“When I was 5 years old, my mother always told me that happiness was the key to life. When I went to school, they asked me what I wanted to be when I grew up. I wrote down ‘happy’. They told me I didn’t understand the assignment, and I told them they didn’t understand life.” Quoted from John Lennon
I made this low calorie pizza hearty and satisfying by piling on the veggies and seasonings. I am obsessed with these whole-wheat wraps that I found at the grocery store because they are so versatile! I began with a wrap and then put on a thick layer of homemade tomato sauce. The sauce was extremely simple and quick to make. I merely sautéed sliced garlic and diced tomatoes with some olive oil, salt, pepper, chili flakes, and dried oregano. Next I topped the flatbread with very generous portions of sliced mushrooms and heaps of spinach. I finished off the flatbread with just a sprinkle of both mozzarella and parmesan cheese as well as a drizzle of basil pesto sauce. At first the flatbread looked anything but what its name entails since it was piled so high with voluminous spinach and multiple layers of mushrooms, but as the flatbread toasted, the veggies condensed and the bread became crispy. This dish rang in at under four hundred calories and it’s filled with tons of vitamins from the fresh vegetables. YUM.
This soup is phenomenal, to put it simply. Lately, with spring break and Easter, I have definitely been indulging a little more than I should be. Therefore, as of late I have been making it a priority to eat a little lighter and healthier. No word yet on any progress. Restricting myself is hard! Especially when it comes to food and especially when I spend all day every day in class describing and discussing delicious meals; torture! A great trick is to eat soup. Soup is just so satisfying. Not only is it almost always a healthy option, (unless you load up on cream and cheese) but also that the ingredient and flavor options are endless! I literally don’t get sick of soup, as you can tell by how many different kinds I make every month.
This soup is a vegan option, though you really wouldn’t know it. I wanted the meal to be hearty and filling, so I used many different tricks to achieve my goal. The first trick was that I packed in as many vegetables as I could. I made sure there was a very high vegetable to broth ratio in the pot, I hate when soup is all broth and no content. I did not want the vegetables to become mushy so I didn’t simmer the soup too long. The other thing about vegan meals is that they often lack the umami flavor. The term umami originated in Asia and is used to describe the flavor of foods that tend to be rich, savory, or hearty. Foods like this tend to be filling, which was exactly what I was going for in this soup. Mushrooms are very rich so I added plenty of them to the soup along with onions and herbs de province for depth. However, I also used a secret ingredient. The star of this meal is something called nutritional yeast. For those who are unfamiliar with it, nutritional yeast comes in a bottle and looks like powdery flakes. It is extremely healthy, especially for vegetarians or vegans who don’t get enough of certain vitamins. This is not the reason I used nutritional yeast. For me, and many others, the draw of nutritional yeast is that it tastes just like cheese! Here we have this delicious, thick and flavorful meal that tastes like a country vegetable cheese soup, yet it is also very healthy! I felt like I was cheating at life to eat something so yummy that was actually good for me. Luckily I made enough to freeze a batch. I definitely recommend this to all.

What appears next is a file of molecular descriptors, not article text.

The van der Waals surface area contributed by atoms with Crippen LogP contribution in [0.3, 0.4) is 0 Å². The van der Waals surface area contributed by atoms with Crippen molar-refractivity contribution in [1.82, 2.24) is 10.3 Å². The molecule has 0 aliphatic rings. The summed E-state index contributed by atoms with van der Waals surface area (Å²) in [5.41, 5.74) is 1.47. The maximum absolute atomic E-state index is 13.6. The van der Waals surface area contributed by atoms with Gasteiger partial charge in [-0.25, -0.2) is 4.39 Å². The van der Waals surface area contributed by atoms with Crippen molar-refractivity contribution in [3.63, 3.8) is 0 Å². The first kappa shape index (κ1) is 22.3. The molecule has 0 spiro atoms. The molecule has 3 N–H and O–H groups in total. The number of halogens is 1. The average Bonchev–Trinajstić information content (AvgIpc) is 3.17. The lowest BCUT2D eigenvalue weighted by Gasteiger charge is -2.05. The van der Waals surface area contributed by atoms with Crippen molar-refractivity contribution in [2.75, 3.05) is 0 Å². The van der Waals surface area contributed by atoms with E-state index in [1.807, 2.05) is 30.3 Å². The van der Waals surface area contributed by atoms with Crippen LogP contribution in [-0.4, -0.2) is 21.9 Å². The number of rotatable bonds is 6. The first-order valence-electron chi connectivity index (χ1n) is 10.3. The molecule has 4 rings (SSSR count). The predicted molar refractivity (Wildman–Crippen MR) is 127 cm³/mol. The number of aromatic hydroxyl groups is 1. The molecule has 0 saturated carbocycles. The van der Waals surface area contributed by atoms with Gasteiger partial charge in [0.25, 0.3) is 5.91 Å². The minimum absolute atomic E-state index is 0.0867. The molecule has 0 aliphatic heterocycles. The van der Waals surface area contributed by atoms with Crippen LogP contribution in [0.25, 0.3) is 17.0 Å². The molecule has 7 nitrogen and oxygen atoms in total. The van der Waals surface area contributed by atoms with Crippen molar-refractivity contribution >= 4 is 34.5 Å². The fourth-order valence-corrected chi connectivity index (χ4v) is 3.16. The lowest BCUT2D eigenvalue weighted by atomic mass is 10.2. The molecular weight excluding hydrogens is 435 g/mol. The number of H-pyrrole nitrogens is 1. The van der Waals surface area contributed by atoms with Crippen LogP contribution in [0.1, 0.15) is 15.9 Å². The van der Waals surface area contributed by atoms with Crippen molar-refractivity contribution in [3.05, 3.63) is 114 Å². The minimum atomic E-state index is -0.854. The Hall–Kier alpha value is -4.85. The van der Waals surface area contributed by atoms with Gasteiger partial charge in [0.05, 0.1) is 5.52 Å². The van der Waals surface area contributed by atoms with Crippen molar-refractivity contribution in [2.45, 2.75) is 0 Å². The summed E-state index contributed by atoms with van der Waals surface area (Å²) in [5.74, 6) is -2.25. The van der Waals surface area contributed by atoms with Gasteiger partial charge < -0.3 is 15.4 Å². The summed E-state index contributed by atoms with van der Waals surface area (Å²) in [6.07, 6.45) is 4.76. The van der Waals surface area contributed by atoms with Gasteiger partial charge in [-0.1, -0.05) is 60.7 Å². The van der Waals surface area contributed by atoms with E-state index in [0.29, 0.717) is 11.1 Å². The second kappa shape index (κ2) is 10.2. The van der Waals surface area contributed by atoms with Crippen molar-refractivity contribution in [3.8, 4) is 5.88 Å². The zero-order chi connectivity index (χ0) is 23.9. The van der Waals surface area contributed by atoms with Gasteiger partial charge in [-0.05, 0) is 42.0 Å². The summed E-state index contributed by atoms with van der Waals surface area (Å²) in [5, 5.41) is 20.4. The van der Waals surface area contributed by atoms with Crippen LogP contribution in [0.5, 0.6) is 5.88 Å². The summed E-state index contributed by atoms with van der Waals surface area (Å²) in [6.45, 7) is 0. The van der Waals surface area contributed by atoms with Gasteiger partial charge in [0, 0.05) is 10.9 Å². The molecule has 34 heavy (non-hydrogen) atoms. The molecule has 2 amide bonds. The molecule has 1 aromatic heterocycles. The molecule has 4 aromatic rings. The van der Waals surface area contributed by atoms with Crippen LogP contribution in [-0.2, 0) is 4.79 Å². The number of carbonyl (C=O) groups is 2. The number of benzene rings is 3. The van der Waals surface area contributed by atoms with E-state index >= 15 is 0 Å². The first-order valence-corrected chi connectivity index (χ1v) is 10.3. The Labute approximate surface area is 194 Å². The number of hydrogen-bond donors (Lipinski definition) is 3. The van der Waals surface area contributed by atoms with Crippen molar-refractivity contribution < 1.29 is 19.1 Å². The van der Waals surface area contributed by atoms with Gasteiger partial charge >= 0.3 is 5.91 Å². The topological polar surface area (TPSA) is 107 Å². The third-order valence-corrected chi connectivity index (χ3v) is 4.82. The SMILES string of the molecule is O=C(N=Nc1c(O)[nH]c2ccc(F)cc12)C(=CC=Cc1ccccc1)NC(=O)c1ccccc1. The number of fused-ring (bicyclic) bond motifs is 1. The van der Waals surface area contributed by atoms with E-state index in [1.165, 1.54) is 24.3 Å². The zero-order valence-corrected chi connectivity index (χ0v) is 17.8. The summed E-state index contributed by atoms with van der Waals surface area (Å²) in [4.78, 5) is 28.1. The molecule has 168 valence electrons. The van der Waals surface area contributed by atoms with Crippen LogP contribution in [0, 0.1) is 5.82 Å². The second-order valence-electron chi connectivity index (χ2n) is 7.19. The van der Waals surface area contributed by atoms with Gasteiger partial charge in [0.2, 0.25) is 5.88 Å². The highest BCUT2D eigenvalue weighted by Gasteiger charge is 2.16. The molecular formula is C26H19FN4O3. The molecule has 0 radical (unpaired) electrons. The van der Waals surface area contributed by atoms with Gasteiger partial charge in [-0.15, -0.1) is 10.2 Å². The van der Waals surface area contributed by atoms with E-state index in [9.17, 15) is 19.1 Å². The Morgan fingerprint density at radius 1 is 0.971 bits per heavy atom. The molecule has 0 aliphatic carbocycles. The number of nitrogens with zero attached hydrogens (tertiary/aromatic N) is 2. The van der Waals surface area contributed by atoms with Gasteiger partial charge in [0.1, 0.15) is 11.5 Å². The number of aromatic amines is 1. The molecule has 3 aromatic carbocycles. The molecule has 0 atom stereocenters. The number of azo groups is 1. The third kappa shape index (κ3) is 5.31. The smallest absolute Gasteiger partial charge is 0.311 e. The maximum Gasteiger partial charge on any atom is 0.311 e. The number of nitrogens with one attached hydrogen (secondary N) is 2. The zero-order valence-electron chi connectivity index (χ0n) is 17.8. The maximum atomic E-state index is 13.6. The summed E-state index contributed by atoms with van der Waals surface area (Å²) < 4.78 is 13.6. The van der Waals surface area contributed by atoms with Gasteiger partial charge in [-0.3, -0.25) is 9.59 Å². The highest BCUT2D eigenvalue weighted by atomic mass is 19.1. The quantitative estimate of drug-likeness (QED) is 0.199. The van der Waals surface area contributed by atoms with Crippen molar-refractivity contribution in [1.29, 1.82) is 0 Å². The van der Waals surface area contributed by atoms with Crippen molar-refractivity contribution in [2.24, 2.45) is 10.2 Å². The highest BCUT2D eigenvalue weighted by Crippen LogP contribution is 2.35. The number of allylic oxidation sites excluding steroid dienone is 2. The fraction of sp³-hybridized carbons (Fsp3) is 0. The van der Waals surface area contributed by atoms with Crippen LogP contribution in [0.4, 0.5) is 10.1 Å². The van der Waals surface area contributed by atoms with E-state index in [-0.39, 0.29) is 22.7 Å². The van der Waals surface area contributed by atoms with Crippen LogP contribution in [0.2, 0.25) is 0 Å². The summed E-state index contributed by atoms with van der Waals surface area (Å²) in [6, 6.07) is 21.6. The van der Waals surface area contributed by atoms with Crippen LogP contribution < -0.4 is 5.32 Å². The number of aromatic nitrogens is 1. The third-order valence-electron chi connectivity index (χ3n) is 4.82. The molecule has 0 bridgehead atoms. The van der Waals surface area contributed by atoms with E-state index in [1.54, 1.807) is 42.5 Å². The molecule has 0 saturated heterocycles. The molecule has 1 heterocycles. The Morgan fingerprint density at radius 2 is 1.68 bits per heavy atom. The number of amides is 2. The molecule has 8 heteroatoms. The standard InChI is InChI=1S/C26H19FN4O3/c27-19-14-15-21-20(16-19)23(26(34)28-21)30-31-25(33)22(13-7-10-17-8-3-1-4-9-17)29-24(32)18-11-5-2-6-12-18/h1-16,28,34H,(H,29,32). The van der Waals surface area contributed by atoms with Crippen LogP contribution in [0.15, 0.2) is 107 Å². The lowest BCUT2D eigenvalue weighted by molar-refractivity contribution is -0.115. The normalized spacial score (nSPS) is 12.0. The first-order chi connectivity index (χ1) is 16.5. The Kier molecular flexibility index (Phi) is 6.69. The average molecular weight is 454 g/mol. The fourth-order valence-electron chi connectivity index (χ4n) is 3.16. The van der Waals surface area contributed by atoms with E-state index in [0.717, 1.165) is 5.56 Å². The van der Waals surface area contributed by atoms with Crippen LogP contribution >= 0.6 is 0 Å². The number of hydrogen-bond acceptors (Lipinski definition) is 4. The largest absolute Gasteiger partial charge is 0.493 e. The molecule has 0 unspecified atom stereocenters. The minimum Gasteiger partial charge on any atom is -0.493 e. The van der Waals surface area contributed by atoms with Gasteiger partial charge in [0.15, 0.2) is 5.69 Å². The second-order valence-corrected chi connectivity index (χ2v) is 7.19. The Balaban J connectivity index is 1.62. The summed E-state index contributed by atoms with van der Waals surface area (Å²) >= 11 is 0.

This is a simple, healthy and quick side dish that I make when I’m on the go. Carrots are very low in calories but I also think they are pretty filling. On this particular evening I was lower on funds than usual so I worked with what I had available to make dinner. Basically, all I had to use were some carrots! I quickly stir-fried the vegetable and laid it on a bed of rice.
I like to play around with different sauce combinations, usually I take more of a sweet route with some teriyaki sauce and sesame seeds, but this time I was in the mood for something with a little kick! Almost every ingredient I used here has a lot of heat so I added a small amount of Hoisin sauce and some brown sugar to take the edge off as well as to add a glaze. Each bite gave me a satisfying crunch and an accompanying burst of flavor!